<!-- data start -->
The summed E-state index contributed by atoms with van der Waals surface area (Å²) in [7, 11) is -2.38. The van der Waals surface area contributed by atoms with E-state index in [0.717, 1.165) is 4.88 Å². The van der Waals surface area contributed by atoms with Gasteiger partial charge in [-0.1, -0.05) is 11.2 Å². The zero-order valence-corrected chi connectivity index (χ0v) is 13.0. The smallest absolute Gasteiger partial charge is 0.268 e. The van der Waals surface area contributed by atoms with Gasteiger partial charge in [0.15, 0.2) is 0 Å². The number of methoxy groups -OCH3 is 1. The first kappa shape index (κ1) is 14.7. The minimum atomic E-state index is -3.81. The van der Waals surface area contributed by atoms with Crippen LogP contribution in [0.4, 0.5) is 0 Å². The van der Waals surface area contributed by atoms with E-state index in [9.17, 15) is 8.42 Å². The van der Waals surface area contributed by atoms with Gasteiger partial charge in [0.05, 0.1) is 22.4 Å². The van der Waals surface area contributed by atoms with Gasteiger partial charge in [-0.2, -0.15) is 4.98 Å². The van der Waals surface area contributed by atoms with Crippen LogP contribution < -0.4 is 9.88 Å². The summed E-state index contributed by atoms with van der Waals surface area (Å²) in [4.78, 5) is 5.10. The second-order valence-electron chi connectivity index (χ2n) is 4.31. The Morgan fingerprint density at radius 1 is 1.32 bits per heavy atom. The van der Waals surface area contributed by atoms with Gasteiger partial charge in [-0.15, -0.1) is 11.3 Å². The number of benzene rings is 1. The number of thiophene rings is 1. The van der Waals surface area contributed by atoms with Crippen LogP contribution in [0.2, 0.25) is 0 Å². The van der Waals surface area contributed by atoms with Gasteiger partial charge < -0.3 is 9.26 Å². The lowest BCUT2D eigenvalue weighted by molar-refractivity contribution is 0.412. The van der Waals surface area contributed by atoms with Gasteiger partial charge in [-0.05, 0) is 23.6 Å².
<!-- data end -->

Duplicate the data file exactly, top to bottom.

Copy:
The summed E-state index contributed by atoms with van der Waals surface area (Å²) in [7, 11) is -2.38. The van der Waals surface area contributed by atoms with E-state index in [0.717, 1.165) is 4.88 Å². The van der Waals surface area contributed by atoms with Gasteiger partial charge in [-0.1, -0.05) is 11.2 Å². The zero-order valence-corrected chi connectivity index (χ0v) is 13.0. The smallest absolute Gasteiger partial charge is 0.268 e. The van der Waals surface area contributed by atoms with Gasteiger partial charge in [0.15, 0.2) is 0 Å². The number of methoxy groups -OCH3 is 1. The first kappa shape index (κ1) is 14.7. The minimum atomic E-state index is -3.81. The van der Waals surface area contributed by atoms with Crippen LogP contribution in [0.4, 0.5) is 0 Å². The van der Waals surface area contributed by atoms with E-state index in [9.17, 15) is 8.42 Å². The van der Waals surface area contributed by atoms with Gasteiger partial charge in [0.05, 0.1) is 22.4 Å². The van der Waals surface area contributed by atoms with Gasteiger partial charge in [-0.2, -0.15) is 4.98 Å². The van der Waals surface area contributed by atoms with Crippen LogP contribution < -0.4 is 9.88 Å². The summed E-state index contributed by atoms with van der Waals surface area (Å²) in [4.78, 5) is 5.10. The second-order valence-electron chi connectivity index (χ2n) is 4.31. The Morgan fingerprint density at radius 1 is 1.32 bits per heavy atom. The van der Waals surface area contributed by atoms with Gasteiger partial charge in [-0.15, -0.1) is 11.3 Å². The number of benzene rings is 1. The number of thiophene rings is 1. The van der Waals surface area contributed by atoms with Crippen LogP contribution in [0.2, 0.25) is 0 Å². The van der Waals surface area contributed by atoms with Gasteiger partial charge < -0.3 is 9.26 Å². The lowest BCUT2D eigenvalue weighted by molar-refractivity contribution is 0.412. The van der Waals surface area contributed by atoms with Gasteiger partial charge in [-0.05, 0) is 23.6 Å².